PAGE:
If you are not an SAP employee, you can request more information and register your attendance in advanced reaching out to our colleague

We look forward to meeting you in Walldorf on November 27!

Miguel Castro

Business Development Manager in Healthcare Solution Management, SAP Deutschland AG & Co. KG

Member of HomoSAPiens, the LGBT Employee Network @ SAP

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      Author's profile photo Tobias Trapp
      Tobias Trapp

      Hi Miguel,

      thank you for sharing this! I find SAP’s work really inspiring and exceptional – and SAP does the needful. Why? Let me tell you what happened to me two weeks ago: a friend of mine came to me and told me that her son –a teenager at school- came to her and said that he might be gay. He was really terrified and cried he didn’t want to be gay and he would be better be dead than a queer. This nearly broke her heart but she didn’t know how to help her son. I was the only gay man she knew and so she came to me and asked me for advice. I explained her the feelings of her son:

      • Gay teenagers have no role model. They have really no idea about their future life and this is scary. Moreover, their parents usually can’t give them advice.
      • The news coverage of gay men is biased: media show drag queens, people dying of AIDS, *** parties and so on. This is scary, too.
      • “Gay” is the most used swear word at school. So gay teenagers are afraid of being bullied and being abandoned by their friends.

      I could continue the list and tell them what happens if some “experts” tell them that “this is just a phase” or if parents try to change the sexuality of their children. I know there will be experts at the panel next Tuesday and they will explain this in detail.

      It is sad but the consequence is that the risk committing suicide is appallingly high for lesbian and gay teenagers. And what’s even worse: if they are not accepted by family and friends or bullied at school they will have a hard time. And there’s only one message for them: “It’s getting better”. If lesbian or gay teenagers grows up she or he gets independent and can chose new friends – perhaps he will move away, he will meet peers and find a partner.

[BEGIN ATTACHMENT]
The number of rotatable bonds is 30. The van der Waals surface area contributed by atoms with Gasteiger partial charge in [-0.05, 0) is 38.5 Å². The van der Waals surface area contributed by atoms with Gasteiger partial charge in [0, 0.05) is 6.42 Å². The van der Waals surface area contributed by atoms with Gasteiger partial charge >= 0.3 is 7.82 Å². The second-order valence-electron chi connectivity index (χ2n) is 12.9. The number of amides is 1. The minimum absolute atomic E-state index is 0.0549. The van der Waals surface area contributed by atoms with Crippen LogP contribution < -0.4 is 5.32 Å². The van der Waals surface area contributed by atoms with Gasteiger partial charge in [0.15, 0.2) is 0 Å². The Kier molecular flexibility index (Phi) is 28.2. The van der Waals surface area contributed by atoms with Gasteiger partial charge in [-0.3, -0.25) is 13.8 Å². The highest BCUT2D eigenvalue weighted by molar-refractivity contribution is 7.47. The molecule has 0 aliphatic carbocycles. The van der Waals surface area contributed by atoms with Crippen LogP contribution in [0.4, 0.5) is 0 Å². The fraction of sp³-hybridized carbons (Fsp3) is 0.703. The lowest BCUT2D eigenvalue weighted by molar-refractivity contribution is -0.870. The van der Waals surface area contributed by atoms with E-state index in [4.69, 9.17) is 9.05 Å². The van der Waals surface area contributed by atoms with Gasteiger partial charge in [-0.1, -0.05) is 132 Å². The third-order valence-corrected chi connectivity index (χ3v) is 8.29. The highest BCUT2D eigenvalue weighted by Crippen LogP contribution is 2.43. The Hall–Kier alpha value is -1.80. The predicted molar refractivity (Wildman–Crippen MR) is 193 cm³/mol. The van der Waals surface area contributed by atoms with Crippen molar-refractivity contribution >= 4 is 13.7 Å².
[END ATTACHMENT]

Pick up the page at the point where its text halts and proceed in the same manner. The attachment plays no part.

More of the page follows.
I think the ‘It Gets Better‘ Public Event in Walldorf will be really great and of course I will be there. And I hope that many people will join this event, too, especially parents who don’t know much about the situation of young lesbians and gays.



      Author's profile photo Moya Watson
      Moya Watson

      Thank you so much Miguel for all you're doing to make this event happen and for sharing your own personal courageous story.  You've  assembled a global village, and our finest villagers and mentors have the chance to come together to take this message of hope and inclusion forward. 

      Making and releasing It Gets Better: SAP Employees this year has been a transformative process for so many.  I personally have found and rekindled so many  allies and friends - big advocates and heroes including Thorsten Franz, Jon Reed, Tammy Powlas, Karin  Tillotson, Marilyn Pratt, Susan Keohan and Abesh Bhattacharjee  ... just to name a few of  SAP Mentor comerades.

      I hope some of our Germany-based colleagues can make it to Walldorf for this on Tuesday -- I will be dialed in online and cheering from the West Coast USA.

      Tobias Trapp wish I could meet you there! Thanks for your insightful comment above.  It's so hard to talk about it "getting better" when necessarily acknowledging that it sometimes doesn't get better, as for wonderful Jeff Fehr.  One guide we found invaluable while preparing for this is Talking About Suicide in LGBT Populations -- I welcome all to take a look at it here:

      Some realities are harsh; some are hopeful.  Today, we can choose hope:

      “I know that you cannot live on hope alone, but without it, life is not worth living. And you...And you...And you...Gotta give em hope.” ― Harvey Milk